Your Family Law Team
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If you decide that your marriage or civil partnership is over, talk to us about Separation or Divorce. The procedure is usually straightforward. The difficulties tend to lie in resolving related issues such as how to separate, where to live, arrangements for the children and money matters. Our expert Family Law solicitors can advise you on all these issues at the outset and every step of the way.
We know that this will be a difficult time. We listen and understand, we act with sensitivity, and we help you to get the solution that’s right for you.
When it comes to the end of a marriage, you have three basic options: to separate informally, without going to court; to separate using a Separation Agreement; and to formally end the marriage through divorce.
When a marriage or a civil partnership does end there are a few things you need to do. You should let your housing benefit office or mortgage lender know. You should inform the council tax office, the utilities (water, electricity, gas, telephone) and the tax office (especially if you receive tax credits). Financial institutions, such as your bank if you have a joint account, your insurance provider, and any hire purchase or credit companies. Finally, don’t forget local services such as the doctor, dentist, the post office (for forwarded mail) and, if you have children, their schools.
You also need to think about updating your wills - we can help you with that too.
A Separation Agreement will usually set out how you want to sort out financial arrangements, property and arrangements for your children if you have any. They often include an agreement to live separately, not to disturb or annoy each other, to financially support the other partner until that partner starts living with someone new (sometimes called spousal support), to financially support any children, where those children would live and what access each partner would have.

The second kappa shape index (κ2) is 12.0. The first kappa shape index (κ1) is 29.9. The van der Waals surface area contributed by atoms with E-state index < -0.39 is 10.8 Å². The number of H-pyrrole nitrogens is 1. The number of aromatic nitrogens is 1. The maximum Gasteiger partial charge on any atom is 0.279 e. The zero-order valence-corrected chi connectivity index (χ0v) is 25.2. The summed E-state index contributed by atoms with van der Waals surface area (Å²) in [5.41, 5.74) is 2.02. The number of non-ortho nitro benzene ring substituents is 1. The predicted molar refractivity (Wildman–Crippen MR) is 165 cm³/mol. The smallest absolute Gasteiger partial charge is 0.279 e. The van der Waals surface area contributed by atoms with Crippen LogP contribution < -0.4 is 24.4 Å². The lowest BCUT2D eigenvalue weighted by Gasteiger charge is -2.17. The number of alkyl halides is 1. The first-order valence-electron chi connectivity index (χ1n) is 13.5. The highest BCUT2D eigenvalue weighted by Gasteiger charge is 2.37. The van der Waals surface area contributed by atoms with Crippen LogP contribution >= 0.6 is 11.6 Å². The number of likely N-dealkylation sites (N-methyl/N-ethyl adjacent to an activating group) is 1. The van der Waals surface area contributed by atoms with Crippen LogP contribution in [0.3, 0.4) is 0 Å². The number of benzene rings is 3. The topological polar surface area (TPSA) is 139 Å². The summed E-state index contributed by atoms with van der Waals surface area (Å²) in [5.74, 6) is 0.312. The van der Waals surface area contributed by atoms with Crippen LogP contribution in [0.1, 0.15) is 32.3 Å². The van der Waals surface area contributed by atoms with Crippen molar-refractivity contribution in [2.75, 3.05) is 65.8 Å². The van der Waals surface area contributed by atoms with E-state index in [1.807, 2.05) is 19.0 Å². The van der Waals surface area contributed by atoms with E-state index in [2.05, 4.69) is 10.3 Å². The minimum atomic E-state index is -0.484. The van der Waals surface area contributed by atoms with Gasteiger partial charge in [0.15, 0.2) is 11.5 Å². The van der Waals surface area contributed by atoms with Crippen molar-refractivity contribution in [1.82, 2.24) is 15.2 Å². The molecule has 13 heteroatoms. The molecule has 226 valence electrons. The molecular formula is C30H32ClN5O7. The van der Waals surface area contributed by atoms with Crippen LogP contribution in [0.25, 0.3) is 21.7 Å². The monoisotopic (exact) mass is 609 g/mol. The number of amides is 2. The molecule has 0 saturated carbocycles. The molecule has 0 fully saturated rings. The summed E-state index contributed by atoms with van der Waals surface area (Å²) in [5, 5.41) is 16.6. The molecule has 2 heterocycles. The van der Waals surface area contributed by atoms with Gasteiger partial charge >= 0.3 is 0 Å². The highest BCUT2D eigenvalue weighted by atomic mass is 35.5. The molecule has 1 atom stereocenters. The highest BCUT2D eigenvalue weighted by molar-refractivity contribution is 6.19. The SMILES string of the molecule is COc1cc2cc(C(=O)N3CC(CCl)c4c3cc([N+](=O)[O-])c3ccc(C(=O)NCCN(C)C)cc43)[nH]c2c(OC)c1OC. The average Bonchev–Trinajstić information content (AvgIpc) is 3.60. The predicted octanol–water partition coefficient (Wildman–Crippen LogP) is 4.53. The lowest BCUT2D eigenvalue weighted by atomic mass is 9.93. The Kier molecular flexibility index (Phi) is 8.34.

You can also apply for Judicial Separation which does not actually end the marriage, and so is not a divorce.
As long as you have been married for more than a year you can go to court to file for a divorce. A divorce can be undefended if you both agree (also called an uncontested divorce), or defended if not.
Both undefended divorces and defended divorces are handled by the Family Court. With an undefended divorce, although you both agree you should speak to a divorce lawyer to make sure you have sufficient grounds and what evidence you might need. For a defended divorce you should always consult a Family Law solicitor.
A divorce is granted if it can be shown that the marriage has irretrievably broken down, which means one of the following grounds for divorce must be proven:
- unreasonable behaviour
- your partner deserted you at least two years ago
- you have been living apart for at least two years (if you both agree to the divorce)
- you have been living part for at least five years (if one of you doesn’t agree to the divorce)
Before you start the actual process is worth considering divorce mediation. The more you can agree in advance the better for both of you.
An annulment is an alternative to a divorce if you can show that the marriage was either not valid in the first place or is defective (is a ‘voidable’ marriage).
Examples of reasons why a marriage might not be legally valid include:
- You are closely related
- One of you was under 16
- One of you was already married or in a civil partnership
Examples of reasons why a marriage might be defective include:
- It wasn’t consummated
- You didn’t properly consent - e.g. you were drunk or forced into it
- Your partner had a sexually transmitted disease when you got married
- The woman was pregnant by another man at the time of the marriage
The petitioner is the person who applies for the divorce; the respondent is the other person. You simply get a copy of the forms, complete them and file them.
Please visit our web page dedicated to all the issues regarding children when divorcing or separating.